• Domestic Metering • There are two main types of metering used in domestic situations : • Single rate • Dual rate • Single rate is the most common in which there is usually some form of gas or non-electric heating in the property. • Dual rate is used where the property is electrically heated and a cheaper rate of electricity is applicable at certain times of the day. • All meters used are “whole current” which means the current flowing through the meter does not have to be transformed down to a more manageable value in order to measure it. • Current transformer (CT) metering is used in larger supplies above 72kVA. • Future developments will include smart meters. INNOVATIVE THINKING FOR THE REAL WORLD 69
  • Domestic Supplies • All the equipment up to and including the electricity meter is owned and maintained by the local DNO and the meter operator. • Beyond the meter, the rest of the installation is the responsibility of the homeowner. • There is a consumer unit which protects all the wiring in your home. • Without fuses or a mini circuit breaker (MCB’s), the wires may overheat if a fault develops, causing a fire risk. • You may also have an earth leakage circuit breaker, also called a residual current device (RCD). • This cuts off the electricity supply, if a small current (usually 30mA) flows through the earth wire. • The main fuse protects the supply system from any risk of overload. INNOVATIVE THINKING FOR THE REAL WORLD 70
  • Three Phase Supply: 240/415 volts Small Commercial Three phase – three live conductors Cables to meter 3 x 80 amp fuses Earth Incoming grid cable • Maximum rated capacity 60 KVA ( approx 80 amps per phase ) • MCS generation project connectivity is 11kW • Exceeding 11kW will require connection approval from the DNO INNOVATIVE THINKING FOR THE REAL WORLD 71
  • Local Substation How big is 1 MW ( 1000kW) transformer This substation can supply 500 houses with gas central heating INNOVATIVE THINKING FOR THE REAL WORLD 72
  • Opening the Local Substation Door (at low voltage) Supply to your House Single phase connection arrangements Small single phase cable to house 240 v Cable joint in highway 240/415 volts 11,000 volts INNOVATIVE THINKING FOR THE REAL WORLD 73
  • Single Phase Supply (farms and rural connections) 80 amp grid fuse Incoming grid cable INNOVATIVE THINKING FOR THE REAL WORLD 74
  • Larger Supplies from 60kVA up to 300kVA Larger generator projects will require permission from the DNO to connect Power meter Large DNO supply panel Customer’s LV supply switch gear Modern supply arrangements DNO supply fuses DNO supply cable sized to customer’s load requirements INNOVATIVE THINKING FOR THE REAL WORLD 75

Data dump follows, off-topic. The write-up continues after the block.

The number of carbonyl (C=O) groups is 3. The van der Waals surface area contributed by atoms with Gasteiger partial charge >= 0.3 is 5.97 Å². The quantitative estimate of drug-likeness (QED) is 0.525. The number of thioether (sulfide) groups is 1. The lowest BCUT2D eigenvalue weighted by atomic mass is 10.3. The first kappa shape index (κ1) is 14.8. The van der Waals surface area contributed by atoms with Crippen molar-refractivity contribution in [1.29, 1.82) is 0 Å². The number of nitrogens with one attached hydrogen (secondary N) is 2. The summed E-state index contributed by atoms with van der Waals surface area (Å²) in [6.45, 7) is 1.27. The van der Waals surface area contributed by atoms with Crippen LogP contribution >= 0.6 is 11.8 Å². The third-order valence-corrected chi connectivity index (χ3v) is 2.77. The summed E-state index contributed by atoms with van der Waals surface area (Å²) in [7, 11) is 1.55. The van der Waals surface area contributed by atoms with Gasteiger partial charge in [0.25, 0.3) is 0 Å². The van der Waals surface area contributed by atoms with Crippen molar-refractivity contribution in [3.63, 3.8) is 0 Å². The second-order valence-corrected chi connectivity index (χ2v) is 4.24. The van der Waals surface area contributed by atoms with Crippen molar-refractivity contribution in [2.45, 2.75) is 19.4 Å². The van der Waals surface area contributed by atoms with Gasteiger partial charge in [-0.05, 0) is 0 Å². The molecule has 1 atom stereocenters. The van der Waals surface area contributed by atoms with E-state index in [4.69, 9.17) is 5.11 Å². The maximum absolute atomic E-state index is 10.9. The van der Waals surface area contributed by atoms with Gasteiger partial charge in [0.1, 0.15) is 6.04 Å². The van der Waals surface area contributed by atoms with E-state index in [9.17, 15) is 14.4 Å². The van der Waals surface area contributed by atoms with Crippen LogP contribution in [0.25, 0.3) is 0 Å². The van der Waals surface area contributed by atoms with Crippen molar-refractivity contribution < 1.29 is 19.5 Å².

• Old Existing Supply Arrangements Larger generator projects will require permission from the DNO to connect Power meter Customer’s LV cables in steel tube to switch panel DNO supply fuses DNO supply cable sized to customer’s load requirements INNOVATIVE THINKING FOR THE REAL WORLD 76
  • Over 300kVA up to 1000kVA A Low Voltage Connection Larger generator projects will require permission from the DNO to connect Customer supply Meter DNO substation Large power supply connection Other LV supplies INNOVATIVE THINKING FOR THE REAL WORLD 77
  • Customer’s Dedicated HV Connection Larger generator projects will require permission from the DNO to connect HV metering unit 11kV customer HV cable HV switchgear 11kV grid supply cables INNOVATIVE THINKING FOR THE REAL WORLD 78
  • Modern Dedicated HV Customer Supply New DNO substation £ 45,000 Larger generator projects will require permission from the DNO to connect New HV cables to customers circuit breaker and G59 control equipment New HV cables to grid connection point INNOVATIVE THINKING FOR THE REAL WORLD 79
  • Rural Overhead LV 240/415 Volt Supplies Bare exposed live cables Insulated twisted cables INNOVATIVE THINKING FOR THE REAL WORLD 80
  • Connections in Rural Areas Site Surveying 200 KVA area Grid supply No three phase grid supply Dedicated customer three phase supply Grid connection and cost will depend on existing supply arrangements. New overhead line supply and connection may add significant costs to the project. INNOVATIVE THINKING FOR THE REAL WORLD 81
  • 11kV and 33 kV Grid 33,000 volt lines have larger insulators and no pole mounted transformers 11,000 volt lines Will have pole mounted transformers supplying the local LV grid INNOVATIVE THINKING FOR THE REAL WORLD 82
  • Site Survey Tips Bring back • Customer electricity bills, all pages with the MPAN no. • Site photographs • Name and number of local substation • Details of any existing generation • Marked plan showing grid supply and substation location INNOVATIVE THINKING FOR THE REAL WORLD 83
  • Site Survey Tips The Power Source - DNO Substation S/S name and number on plate Main distribution sub station 1000kVA larger stronger grid supplies Rural substation 50 kVA remote weaker grid supplies INNOVATIVE THINKING FOR THE REAL WORLD 84
  • Break time INNOVATIVE THINKING FOR THE REAL WORLD 85